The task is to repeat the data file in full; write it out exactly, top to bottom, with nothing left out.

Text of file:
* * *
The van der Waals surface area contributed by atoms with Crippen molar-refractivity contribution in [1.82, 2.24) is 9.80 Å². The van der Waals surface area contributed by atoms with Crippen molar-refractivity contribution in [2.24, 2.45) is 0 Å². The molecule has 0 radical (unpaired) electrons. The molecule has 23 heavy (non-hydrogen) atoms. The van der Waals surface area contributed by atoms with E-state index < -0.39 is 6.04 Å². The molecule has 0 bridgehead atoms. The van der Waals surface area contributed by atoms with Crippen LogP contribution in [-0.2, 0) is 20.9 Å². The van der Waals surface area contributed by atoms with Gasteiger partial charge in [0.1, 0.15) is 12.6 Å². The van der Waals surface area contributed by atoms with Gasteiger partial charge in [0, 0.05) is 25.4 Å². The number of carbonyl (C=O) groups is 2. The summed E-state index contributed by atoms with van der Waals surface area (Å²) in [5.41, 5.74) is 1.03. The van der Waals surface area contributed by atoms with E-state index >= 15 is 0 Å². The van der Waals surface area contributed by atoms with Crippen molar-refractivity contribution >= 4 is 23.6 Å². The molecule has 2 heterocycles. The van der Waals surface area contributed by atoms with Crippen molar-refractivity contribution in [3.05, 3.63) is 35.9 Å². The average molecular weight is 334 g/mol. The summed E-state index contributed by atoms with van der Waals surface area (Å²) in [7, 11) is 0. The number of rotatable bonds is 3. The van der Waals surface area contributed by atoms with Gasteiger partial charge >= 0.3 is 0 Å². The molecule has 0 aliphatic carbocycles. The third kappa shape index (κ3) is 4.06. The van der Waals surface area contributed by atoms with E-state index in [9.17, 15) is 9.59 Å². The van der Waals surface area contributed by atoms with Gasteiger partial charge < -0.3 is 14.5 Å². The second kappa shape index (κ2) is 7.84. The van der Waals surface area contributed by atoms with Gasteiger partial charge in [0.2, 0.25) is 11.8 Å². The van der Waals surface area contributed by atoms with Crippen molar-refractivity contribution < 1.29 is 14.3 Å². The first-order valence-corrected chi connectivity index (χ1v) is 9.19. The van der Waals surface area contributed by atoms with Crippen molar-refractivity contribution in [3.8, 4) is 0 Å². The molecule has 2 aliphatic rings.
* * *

The van der Waals surface area contributed by atoms with Crippen molar-refractivity contribution in [1.82, 2.24) is 9.80 Å². The van der Waals surface area contributed by atoms with Crippen molar-refractivity contribution in [2.24, 2.45) is 0 Å². The molecule has 0 radical (unpaired) electrons. The molecule has 23 heavy (non-hydrogen) atoms. The van der Waals surface area contributed by atoms with E-state index < -0.39 is 6.04 Å². The molecule has 0 bridgehead atoms. The van der Waals surface area contributed by atoms with Crippen LogP contribution in [-0.2, 0) is 20.9 Å². The van der Waals surface area contributed by atoms with Gasteiger partial charge in [0.1, 0.15) is 12.6 Å². The van der Waals surface area contributed by atoms with Gasteiger partial charge in [0, 0.05) is 25.4 Å². The number of carbonyl (C=O) groups is 2. The summed E-state index contributed by atoms with van der Waals surface area (Å²) in [5.41, 5.74) is 1.03. The van der Waals surface area contributed by atoms with E-state index >= 15 is 0 Å². The van der Waals surface area contributed by atoms with Crippen molar-refractivity contribution >= 4 is 23.6 Å². The molecule has 2 heterocycles. The van der Waals surface area contributed by atoms with Crippen molar-refractivity contribution in [3.05, 3.63) is 35.9 Å². The average molecular weight is 334 g/mol. The summed E-state index contributed by atoms with van der Waals surface area (Å²) in [7, 11) is 0. The number of rotatable bonds is 3. The van der Waals surface area contributed by atoms with Gasteiger partial charge >= 0.3 is 0 Å². The molecule has 0 aliphatic carbocycles. The third kappa shape index (κ3) is 4.06. The van der Waals surface area contributed by atoms with E-state index in [9.17, 15) is 9.59 Å². The van der Waals surface area contributed by atoms with Gasteiger partial charge < -0.3 is 14.5 Å². The second kappa shape index (κ2) is 7.84. The van der Waals surface area contributed by atoms with Gasteiger partial charge in [0.2, 0.25) is 11.8 Å². The van der Waals surface area contributed by atoms with Crippen molar-refractivity contribution < 1.29 is 14.3 Å². The first-order valence-corrected chi connectivity index (χ1v) is 9.19. The van der Waals surface area contributed by atoms with Crippen molar-refractivity contribution in [3.8, 4) is 0 Å². The molecule has 2 aliphatic rings.